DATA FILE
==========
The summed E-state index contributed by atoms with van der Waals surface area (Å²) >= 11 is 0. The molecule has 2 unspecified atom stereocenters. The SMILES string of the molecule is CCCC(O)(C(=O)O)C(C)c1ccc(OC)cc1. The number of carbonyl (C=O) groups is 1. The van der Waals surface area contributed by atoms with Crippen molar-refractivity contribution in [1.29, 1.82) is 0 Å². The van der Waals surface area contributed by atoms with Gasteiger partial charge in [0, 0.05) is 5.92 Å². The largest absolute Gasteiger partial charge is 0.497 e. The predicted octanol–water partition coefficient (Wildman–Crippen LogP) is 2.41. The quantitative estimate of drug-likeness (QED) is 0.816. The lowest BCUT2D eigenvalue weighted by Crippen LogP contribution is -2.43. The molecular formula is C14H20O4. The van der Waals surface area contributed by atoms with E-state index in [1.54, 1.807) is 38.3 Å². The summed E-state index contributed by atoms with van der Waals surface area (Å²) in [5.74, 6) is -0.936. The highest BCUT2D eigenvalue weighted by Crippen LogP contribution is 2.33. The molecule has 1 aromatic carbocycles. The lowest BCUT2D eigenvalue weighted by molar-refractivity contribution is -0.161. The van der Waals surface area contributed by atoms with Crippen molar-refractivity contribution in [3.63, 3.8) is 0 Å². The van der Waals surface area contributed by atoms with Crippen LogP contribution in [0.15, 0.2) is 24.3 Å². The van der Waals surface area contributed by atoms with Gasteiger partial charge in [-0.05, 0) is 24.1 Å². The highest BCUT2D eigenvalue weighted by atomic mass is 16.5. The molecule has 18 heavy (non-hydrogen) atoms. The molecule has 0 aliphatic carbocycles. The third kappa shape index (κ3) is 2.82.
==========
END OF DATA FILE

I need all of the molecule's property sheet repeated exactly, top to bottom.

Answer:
The summed E-state index contributed by atoms with van der Waals surface area (Å²) >= 11 is 0. The molecule has 2 unspecified atom stereocenters. The SMILES string of the molecule is CCCC(O)(C(=O)O)C(C)c1ccc(OC)cc1. The number of carbonyl (C=O) groups is 1. The van der Waals surface area contributed by atoms with Crippen molar-refractivity contribution in [1.29, 1.82) is 0 Å². The van der Waals surface area contributed by atoms with Gasteiger partial charge in [0, 0.05) is 5.92 Å². The largest absolute Gasteiger partial charge is 0.497 e. The predicted octanol–water partition coefficient (Wildman–Crippen LogP) is 2.41. The quantitative estimate of drug-likeness (QED) is 0.816. The lowest BCUT2D eigenvalue weighted by Crippen LogP contribution is -2.43. The molecular formula is C14H20O4. The van der Waals surface area contributed by atoms with E-state index in [1.54, 1.807) is 38.3 Å². The summed E-state index contributed by atoms with van der Waals surface area (Å²) in [5.74, 6) is -0.936. The highest BCUT2D eigenvalue weighted by Crippen LogP contribution is 2.33. The molecule has 1 aromatic carbocycles. The lowest BCUT2D eigenvalue weighted by molar-refractivity contribution is -0.161. The van der Waals surface area contributed by atoms with Crippen molar-refractivity contribution in [3.63, 3.8) is 0 Å². The van der Waals surface area contributed by atoms with Crippen LogP contribution in [0.15, 0.2) is 24.3 Å². The van der Waals surface area contributed by atoms with Gasteiger partial charge in [-0.05, 0) is 24.1 Å². The highest BCUT2D eigenvalue weighted by atomic mass is 16.5. The molecule has 18 heavy (non-hydrogen) atoms. The molecule has 0 aliphatic carbocycles. The third kappa shape index (κ3) is 2.82.